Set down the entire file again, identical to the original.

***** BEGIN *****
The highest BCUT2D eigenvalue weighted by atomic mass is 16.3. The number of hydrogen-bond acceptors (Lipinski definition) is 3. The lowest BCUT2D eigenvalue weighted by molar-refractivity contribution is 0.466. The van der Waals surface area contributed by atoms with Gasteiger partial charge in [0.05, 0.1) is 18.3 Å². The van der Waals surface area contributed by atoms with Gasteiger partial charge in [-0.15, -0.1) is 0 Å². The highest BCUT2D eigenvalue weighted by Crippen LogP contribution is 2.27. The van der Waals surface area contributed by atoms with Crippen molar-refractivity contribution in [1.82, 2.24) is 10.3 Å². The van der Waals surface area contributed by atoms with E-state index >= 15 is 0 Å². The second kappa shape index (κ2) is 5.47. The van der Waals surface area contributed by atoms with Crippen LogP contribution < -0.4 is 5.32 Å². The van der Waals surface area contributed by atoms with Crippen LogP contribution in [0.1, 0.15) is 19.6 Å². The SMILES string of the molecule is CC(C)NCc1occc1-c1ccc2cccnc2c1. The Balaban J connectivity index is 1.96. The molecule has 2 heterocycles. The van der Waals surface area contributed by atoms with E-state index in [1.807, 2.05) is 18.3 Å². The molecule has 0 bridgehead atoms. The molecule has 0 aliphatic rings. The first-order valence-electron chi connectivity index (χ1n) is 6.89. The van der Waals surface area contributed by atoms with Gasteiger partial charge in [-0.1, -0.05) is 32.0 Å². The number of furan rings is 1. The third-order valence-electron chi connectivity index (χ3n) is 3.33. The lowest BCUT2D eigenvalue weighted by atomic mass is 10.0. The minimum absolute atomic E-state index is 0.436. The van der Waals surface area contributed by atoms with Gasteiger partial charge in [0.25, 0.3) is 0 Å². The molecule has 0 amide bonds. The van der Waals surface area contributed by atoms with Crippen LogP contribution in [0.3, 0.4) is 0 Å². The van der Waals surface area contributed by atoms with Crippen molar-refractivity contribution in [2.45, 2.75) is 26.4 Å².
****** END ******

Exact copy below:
The highest BCUT2D eigenvalue weighted by atomic mass is 16.3. The number of hydrogen-bond acceptors (Lipinski definition) is 3. The lowest BCUT2D eigenvalue weighted by molar-refractivity contribution is 0.466. The van der Waals surface area contributed by atoms with Gasteiger partial charge in [0.05, 0.1) is 18.3 Å². The van der Waals surface area contributed by atoms with Gasteiger partial charge in [-0.15, -0.1) is 0 Å². The highest BCUT2D eigenvalue weighted by Crippen LogP contribution is 2.27. The van der Waals surface area contributed by atoms with Crippen molar-refractivity contribution in [1.82, 2.24) is 10.3 Å². The van der Waals surface area contributed by atoms with E-state index >= 15 is 0 Å². The second kappa shape index (κ2) is 5.47. The van der Waals surface area contributed by atoms with Crippen LogP contribution < -0.4 is 5.32 Å². The van der Waals surface area contributed by atoms with Crippen LogP contribution in [0.1, 0.15) is 19.6 Å². The SMILES string of the molecule is CC(C)NCc1occc1-c1ccc2cccnc2c1. The Balaban J connectivity index is 1.96. The molecule has 2 heterocycles. The van der Waals surface area contributed by atoms with E-state index in [1.807, 2.05) is 18.3 Å². The molecule has 0 bridgehead atoms. The molecule has 0 aliphatic rings. The first-order valence-electron chi connectivity index (χ1n) is 6.89. The van der Waals surface area contributed by atoms with Gasteiger partial charge in [-0.1, -0.05) is 32.0 Å². The number of furan rings is 1. The third-order valence-electron chi connectivity index (χ3n) is 3.33. The lowest BCUT2D eigenvalue weighted by atomic mass is 10.0. The minimum absolute atomic E-state index is 0.436. The van der Waals surface area contributed by atoms with Gasteiger partial charge in [0.25, 0.3) is 0 Å². The molecule has 0 amide bonds. The van der Waals surface area contributed by atoms with Crippen LogP contribution in [0.3, 0.4) is 0 Å². The van der Waals surface area contributed by atoms with Crippen molar-refractivity contribution in [2.45, 2.75) is 26.4 Å².